Trauma Surgeons vs. ER Doctors
ER doctors and trauma surgeons respond to emergencies, and ER doctors often react to accidents and trauma-related injuries. There is, however, a difference between the two specialties.
An ER doctor receives all types of patients. These include patients with diseases such as heart attacks, strokes, acute pains of any kind, etc. Yes, ER doctors also treat patients who come in due to physical trauma. Therefore, their skillset is of a more general type, but they aren't too specialized in any specific area. They send their patients to their respective specialists after stabilizing them.
Trauma surgeons respond to emergencies too. Ideally, they are expected to be on standby in accidents or other emergencies that can cause physical injuries. Examples are motor vehicle accidents, hurricanes, etc.
The trauma surgeon can help stabilize patients with traumas before taking them to the OR to give them more comprehensive treatment. Trauma surgeons assume the primary responsibility of the patients they have performed surgery on becoming their responsibility when they are admitted.
Therefore, the skillset of a trauma surgeon is more specialized than those of an ER doctor. Specialization allows them to increase their skills and deepen their experience in treating physical injuries. They can treat trauma more comprehensively than an ER doctor would.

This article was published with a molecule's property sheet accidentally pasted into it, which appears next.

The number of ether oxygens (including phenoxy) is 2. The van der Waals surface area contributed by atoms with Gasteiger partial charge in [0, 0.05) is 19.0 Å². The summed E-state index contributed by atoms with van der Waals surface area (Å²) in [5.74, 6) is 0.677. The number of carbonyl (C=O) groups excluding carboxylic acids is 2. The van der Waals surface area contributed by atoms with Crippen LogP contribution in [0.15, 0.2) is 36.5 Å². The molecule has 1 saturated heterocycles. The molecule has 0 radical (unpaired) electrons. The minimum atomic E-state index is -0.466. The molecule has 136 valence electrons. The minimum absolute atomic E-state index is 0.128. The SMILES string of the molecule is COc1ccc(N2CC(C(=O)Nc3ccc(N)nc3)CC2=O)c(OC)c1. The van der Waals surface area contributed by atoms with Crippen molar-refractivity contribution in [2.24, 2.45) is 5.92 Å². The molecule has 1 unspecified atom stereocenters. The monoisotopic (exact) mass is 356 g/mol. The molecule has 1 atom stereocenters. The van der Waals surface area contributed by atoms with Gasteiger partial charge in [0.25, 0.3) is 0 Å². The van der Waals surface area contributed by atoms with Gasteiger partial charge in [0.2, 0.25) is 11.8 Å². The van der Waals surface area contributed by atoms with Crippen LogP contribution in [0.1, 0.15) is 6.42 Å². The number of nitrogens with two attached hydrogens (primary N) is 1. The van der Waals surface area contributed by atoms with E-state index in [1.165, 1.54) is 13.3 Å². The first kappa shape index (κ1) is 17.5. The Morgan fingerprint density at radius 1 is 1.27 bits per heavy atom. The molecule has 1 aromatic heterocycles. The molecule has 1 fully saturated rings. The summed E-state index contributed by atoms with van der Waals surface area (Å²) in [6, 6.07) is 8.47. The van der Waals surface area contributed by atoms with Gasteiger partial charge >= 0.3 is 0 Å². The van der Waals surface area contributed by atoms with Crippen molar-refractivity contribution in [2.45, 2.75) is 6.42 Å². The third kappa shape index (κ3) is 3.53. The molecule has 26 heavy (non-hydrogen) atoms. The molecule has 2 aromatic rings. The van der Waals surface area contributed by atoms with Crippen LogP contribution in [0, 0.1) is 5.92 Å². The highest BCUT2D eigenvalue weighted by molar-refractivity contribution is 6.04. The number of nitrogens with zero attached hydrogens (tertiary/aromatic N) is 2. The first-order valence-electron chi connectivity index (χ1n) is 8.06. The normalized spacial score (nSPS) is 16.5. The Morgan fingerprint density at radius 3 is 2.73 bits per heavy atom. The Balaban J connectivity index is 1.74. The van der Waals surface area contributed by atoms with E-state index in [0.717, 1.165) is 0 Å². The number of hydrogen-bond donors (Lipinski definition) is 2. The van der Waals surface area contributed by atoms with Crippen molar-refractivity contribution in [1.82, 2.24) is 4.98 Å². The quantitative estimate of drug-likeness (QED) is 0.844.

All doctors need to be good with people, thus the age-old conversation on bedside manners. This is a vital skill set that enables them to reassure their patients and take care of them. However, trauma surgeons might need these skills more than their ER counterparts because they spend much more time with their patients.
When a patient comes into the ER, the ER doctor specializes them, and if they are trauma patients, their doctor will be the trauma surgeon. The trauma surgeon will perform surgery on them and then take over their case management as long as they are admitted. The trauma surgeon will still be involved throughout the rehabilitation period, which is usually possible in trauma patients and even follow-up visits. A trauma surgeon needs to be much more committed to patients in the long term than an ER doctor must do.
The education of a trauma surgeon and ER doctor are the same up to specialization after graduation. They both have to go through a four-year pre-med degree before taking their MCATs for admission to medical school. After graduating from med school, ER doctors remain in residency for three or four years, and they are ready to get on the job.
Trauma surgeons take much longer to qualify. A graduate pursuing trauma surgery takes five to six years as a general surgery resident. They have to undertake a two-year fellowship for trauma or critical care.
Both of these specialists must keep abreast with the need to stay abreast with new developments in their fields. ER doctors will focus on the internal stabilization of patients, while trauma surgeons focus on managing different types of injuries.